This student (below) clearly explained how she could pick up one of the coloured pieces and 'match' it with a piece of the same colour and so each colour covers a quarter of the flag.

And this student is already comfortable with the idea of equivalence as seen in his answer:
This student clearly explained how both of his flags were half blue and half green. If a student is unsure about this we could show them both and ask "Which is more blue?" This forces them to think about bringing the blues together and hence seeing how 12/24 (or 3/6) is equivalent to a half.

So by the end, we certainly got students to realise that equivalent fractions don't necessarily look the same and that the fractions pieces don't have to be joined together. We would need to back up these ideas by considering fractions that are sets of abjects (and not just fractions as area as in these examples).
And just for the record, my favourite flag is the West Riding of Yorkshire Flag (below). What math questions can you see in it?

Tuesday, June 11, 2013

Using Tangrams

I have been growing more and more fond of tangrams recently. I used to think they were just for making pictures that might (or might not) look like a man on a sledge (right).
Now I use them for exploring geometric properties and also for some proportional reasoning problems. Recently I went into a Grade 3 class and, to get them used to the tangrams, we began by telling them story of how tangrams were invented (as told in Virginia Pilegard's book The Warlord's Puzzle.) Basically, a special tile that was made for a VIP fell and broke into seven pieces. Many people tried to fit the pieces back together to make a square but with no success. Then came along a little boy who solved the puzzle and achieved fame and fortune (Hollywood should really make a film about this).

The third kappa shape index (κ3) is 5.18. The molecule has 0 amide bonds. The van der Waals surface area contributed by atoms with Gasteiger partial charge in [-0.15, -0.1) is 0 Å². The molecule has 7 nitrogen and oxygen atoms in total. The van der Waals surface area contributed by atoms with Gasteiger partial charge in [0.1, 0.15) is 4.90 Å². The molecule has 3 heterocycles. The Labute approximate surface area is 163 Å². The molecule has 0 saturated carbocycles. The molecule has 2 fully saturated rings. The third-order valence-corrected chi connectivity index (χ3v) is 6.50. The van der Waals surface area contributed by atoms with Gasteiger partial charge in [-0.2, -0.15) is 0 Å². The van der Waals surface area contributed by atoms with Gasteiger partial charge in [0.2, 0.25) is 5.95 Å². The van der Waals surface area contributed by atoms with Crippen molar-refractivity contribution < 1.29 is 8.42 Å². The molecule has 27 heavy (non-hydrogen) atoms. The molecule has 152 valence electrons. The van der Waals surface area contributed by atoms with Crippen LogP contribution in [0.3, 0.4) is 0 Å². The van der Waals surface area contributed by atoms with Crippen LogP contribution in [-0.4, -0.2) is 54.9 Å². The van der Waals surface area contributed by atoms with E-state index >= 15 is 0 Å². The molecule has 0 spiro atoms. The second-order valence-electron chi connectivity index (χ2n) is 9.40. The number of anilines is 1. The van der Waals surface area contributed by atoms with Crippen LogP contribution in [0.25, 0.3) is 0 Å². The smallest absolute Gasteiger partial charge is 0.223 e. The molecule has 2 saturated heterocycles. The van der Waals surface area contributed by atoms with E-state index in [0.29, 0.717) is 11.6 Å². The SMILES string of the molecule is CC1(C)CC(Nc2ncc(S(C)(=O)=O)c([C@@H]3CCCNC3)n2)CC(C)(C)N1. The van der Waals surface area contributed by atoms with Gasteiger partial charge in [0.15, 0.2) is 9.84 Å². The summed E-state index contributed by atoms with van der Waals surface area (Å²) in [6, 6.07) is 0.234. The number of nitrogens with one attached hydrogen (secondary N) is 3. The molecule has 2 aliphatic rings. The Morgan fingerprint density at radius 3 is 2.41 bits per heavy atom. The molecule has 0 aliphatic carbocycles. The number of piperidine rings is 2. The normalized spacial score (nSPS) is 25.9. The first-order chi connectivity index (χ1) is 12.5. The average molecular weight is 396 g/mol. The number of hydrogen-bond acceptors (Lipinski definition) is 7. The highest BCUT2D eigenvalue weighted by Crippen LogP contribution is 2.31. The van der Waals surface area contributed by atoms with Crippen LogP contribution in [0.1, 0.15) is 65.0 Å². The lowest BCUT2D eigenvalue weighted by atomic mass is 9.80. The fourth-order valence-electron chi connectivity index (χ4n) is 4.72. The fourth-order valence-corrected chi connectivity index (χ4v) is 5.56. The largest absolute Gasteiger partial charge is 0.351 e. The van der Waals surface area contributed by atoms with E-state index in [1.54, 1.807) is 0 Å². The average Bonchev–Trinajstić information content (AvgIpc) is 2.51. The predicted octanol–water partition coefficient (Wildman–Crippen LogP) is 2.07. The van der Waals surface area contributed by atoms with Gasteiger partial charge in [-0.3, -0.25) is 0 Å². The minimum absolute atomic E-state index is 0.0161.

I then asked the students to take the two large triangles and ask them what shapes they can make with these. Usually, it doesn't take too long before students come up with a square, a parallelogram and a triangle (as shown below).

But after a while we got these other shapes which begged the question: What are the names of these shapes?

It is so important that students can construct irregular polygons to help them truly appreciate geometric properties.

Our next puzzle was straightforward to present to them:
If the small triangle costs 10 cents, how much does the whole tangram cost?
Occasionally, we get some students say "70 cents" as they think each piece is 10 cents; we reply to this by asking why the smallest piece would cost the same as the largest piece. The reasoning and proving, reflecting, representing and communicating that came out of this problem was great to see as seen in the video below:
I have varied this problem for older students by asking them to find the price of each piece if the whole puzzle cost $4.00. Also you could ask the students what fraction of the whole tangram each piece is.
What I love about tangrams is that, given the right questions, students really do use them to help model their thinking. They also get students thinking about how shapes can be decomposed and recomposed. This is an essential skill that will come in useful later when they work with areas of irregular shapes.
And next time you make a toasted sandwich, how about you tangramise it?!